It has been a while since I wrote a blog post. Time is a rare commodity when you are raising children and trying to balance everything! But this has been on my mind for a while. I wanted to share my thoughts on this topic with all of you…
Firstly, let’s start with a small exercise.
- Do you feel it is important to teach our children Punjabi and why?
- Do you understand spoken Punjabi yourself?
- Do you ever write anything in Punjabi?
Please share your answers below in the comments.
Why do I feel it’s important to teach my children Punjabi?
Well, apart from everyone in the older generation telling me to teach my children Punjabi, I do feel it is important for them to learn. For me, its my way of ensuring my children have a connection with their Guru. When I was younger, my mum made me go to Punjabi class every day of the week! I must say that I hated the experience. However, now that I am older, I see the value in it. When I reconnected with Sikhi, the Punjabi that I learnt as a child enabled me to be able to read Gurbani. I am still working on improving that skill through undertaking ‘Gurbani Santhiya’ but it gave me a starting block.
So I basically want to ensure that my children have a chance to read and understand Gurbani in its original form. And that is my driving force to teach them.
What age do you start to teach your children Punjabi?
In my personal opinion, each child is different and there is no right or wrong answer. One line of reasoning is that children can start to learn Punjabi as soon as they start to learn English at school – usually around the age of 2-4. Others may say that its good to wait a little longer to ensure children grasp their primary language first and then once they learn the basics of language in general they can start to learn Punjabi. See what works for you.
How do we teach our children Punjabi?
Thats the million pound question! Again, I will share my experiences. You may have better suggestions and if so, please share your thoughts in the comments below.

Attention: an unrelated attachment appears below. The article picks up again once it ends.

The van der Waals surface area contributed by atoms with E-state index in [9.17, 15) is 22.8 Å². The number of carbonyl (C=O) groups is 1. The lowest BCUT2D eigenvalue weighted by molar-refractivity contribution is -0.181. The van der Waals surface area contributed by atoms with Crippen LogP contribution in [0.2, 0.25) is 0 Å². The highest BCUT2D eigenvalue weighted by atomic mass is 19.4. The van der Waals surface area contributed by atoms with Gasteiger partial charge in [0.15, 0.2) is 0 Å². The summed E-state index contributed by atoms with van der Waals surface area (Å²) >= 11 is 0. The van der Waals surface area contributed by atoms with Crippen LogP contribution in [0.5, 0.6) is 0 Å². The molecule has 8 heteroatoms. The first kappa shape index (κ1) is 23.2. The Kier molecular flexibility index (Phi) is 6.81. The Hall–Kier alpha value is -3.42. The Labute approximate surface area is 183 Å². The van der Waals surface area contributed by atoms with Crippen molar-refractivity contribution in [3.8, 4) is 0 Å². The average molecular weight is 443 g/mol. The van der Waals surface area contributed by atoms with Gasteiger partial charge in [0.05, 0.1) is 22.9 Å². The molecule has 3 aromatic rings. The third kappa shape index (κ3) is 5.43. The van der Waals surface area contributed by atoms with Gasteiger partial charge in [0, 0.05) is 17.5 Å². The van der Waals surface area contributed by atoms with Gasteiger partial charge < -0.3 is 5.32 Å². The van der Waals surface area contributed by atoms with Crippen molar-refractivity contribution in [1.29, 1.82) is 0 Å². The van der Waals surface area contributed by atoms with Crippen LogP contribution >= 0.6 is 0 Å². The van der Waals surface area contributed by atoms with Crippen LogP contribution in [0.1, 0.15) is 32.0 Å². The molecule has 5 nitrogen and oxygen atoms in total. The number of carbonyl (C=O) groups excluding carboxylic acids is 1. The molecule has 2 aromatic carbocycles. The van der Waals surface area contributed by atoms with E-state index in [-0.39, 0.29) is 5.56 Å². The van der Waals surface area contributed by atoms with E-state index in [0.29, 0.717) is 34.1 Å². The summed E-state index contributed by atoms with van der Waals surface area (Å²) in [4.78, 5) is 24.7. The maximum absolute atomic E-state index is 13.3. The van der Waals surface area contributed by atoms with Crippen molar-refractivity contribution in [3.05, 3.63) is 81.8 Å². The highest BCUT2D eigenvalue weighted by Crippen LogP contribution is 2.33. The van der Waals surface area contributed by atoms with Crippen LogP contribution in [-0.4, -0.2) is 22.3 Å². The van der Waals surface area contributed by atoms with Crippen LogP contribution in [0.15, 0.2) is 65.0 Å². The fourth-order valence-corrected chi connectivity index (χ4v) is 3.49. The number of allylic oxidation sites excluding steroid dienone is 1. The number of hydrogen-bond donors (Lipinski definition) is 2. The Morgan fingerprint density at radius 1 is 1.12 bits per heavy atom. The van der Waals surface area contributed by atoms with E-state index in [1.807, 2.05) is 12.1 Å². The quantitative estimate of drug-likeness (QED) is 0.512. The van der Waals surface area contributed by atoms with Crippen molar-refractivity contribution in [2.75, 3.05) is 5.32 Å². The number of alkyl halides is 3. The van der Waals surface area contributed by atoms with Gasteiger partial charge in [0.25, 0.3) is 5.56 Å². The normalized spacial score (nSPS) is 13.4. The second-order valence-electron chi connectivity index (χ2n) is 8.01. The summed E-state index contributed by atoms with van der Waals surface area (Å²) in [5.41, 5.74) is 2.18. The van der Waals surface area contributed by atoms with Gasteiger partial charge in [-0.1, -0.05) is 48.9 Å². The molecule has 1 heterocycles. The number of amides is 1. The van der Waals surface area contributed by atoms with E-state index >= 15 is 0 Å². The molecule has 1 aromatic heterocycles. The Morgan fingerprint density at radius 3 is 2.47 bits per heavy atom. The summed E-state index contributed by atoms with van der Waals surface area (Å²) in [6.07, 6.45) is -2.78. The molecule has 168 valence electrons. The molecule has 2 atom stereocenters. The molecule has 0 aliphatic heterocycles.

We have tried to speak Punjabi at home with each other but unfortunately, that fizzles out after a while. My children understand Punjabi but, as with most Western children, go completely quiet when asked to speak in Punjabi! Talk about an easy way to get some quiet time around the house. If you can speak Punjabi at home then that is a great starting point.
My children also attend the local weekend Punjabi school. This is increased during the school holidays to include some ‘booster’ classes.
However, before they started to go to the Punjabi classes I introduced them to the Gurmukhi Alphabet book. I used Puzzles, Flashcards and our Gurmukhi Alphabet colouring book to introduce them to the formation of the letters. And these ‘interactive and fun’ ways keep them engaged whilst being educational at the same time. My children will colour the alphabet colouring sheets in our Gurmukhi Alphabet book one at a time and over time, this becomes a great resource that they can reflect back on.
The Punjabi alphabet puzzle is also great as children can make it by looking at the various pictures without knowing the letters themselves. But if you are with them whilst they are doing this, then you can ensure that you are drip feeding them knowledge as they go along. Thats the stage my children are at for the time being. As they get older, I will have to think of other ideas to keep them engaged.
Have you got any cool ideas?
What techniques have worked well for you? Please let me know by leaving a comment below. I am sure we are all trying to do the best by our children so lets support each other in this journey!
For now, back to the chores…until next time!